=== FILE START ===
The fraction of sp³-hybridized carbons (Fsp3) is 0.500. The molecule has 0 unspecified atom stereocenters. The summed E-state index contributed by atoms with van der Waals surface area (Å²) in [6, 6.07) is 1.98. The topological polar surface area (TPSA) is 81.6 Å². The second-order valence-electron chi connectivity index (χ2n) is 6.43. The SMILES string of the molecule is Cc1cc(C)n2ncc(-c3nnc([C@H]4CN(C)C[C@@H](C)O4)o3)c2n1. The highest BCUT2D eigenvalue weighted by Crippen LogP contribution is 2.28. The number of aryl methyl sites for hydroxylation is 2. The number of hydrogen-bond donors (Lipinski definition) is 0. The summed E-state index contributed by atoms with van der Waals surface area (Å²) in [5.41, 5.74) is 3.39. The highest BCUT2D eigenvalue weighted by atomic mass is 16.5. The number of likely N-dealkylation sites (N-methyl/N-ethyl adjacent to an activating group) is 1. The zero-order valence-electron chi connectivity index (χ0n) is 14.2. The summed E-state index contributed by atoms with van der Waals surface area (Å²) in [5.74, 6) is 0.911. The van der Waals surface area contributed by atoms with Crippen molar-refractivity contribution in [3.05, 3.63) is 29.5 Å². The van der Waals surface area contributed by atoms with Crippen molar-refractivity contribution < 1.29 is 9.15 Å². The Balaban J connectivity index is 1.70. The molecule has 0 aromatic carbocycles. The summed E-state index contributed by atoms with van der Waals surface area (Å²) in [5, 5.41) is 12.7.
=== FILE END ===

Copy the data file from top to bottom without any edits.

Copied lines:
The fraction of sp³-hybridized carbons (Fsp3) is 0.500. The molecule has 0 unspecified atom stereocenters. The summed E-state index contributed by atoms with van der Waals surface area (Å²) in [6, 6.07) is 1.98. The topological polar surface area (TPSA) is 81.6 Å². The second-order valence-electron chi connectivity index (χ2n) is 6.43. The SMILES string of the molecule is Cc1cc(C)n2ncc(-c3nnc([C@H]4CN(C)C[C@@H](C)O4)o3)c2n1. The highest BCUT2D eigenvalue weighted by Crippen LogP contribution is 2.28. The number of aryl methyl sites for hydroxylation is 2. The number of hydrogen-bond donors (Lipinski definition) is 0. The summed E-state index contributed by atoms with van der Waals surface area (Å²) in [5.41, 5.74) is 3.39. The highest BCUT2D eigenvalue weighted by atomic mass is 16.5. The number of likely N-dealkylation sites (N-methyl/N-ethyl adjacent to an activating group) is 1. The zero-order valence-electron chi connectivity index (χ0n) is 14.2. The summed E-state index contributed by atoms with van der Waals surface area (Å²) in [5.74, 6) is 0.911. The van der Waals surface area contributed by atoms with Crippen molar-refractivity contribution in [3.05, 3.63) is 29.5 Å². The van der Waals surface area contributed by atoms with Crippen molar-refractivity contribution < 1.29 is 9.15 Å². The Balaban J connectivity index is 1.70. The molecule has 0 aromatic carbocycles. The summed E-state index contributed by atoms with van der Waals surface area (Å²) in [5, 5.41) is 12.7.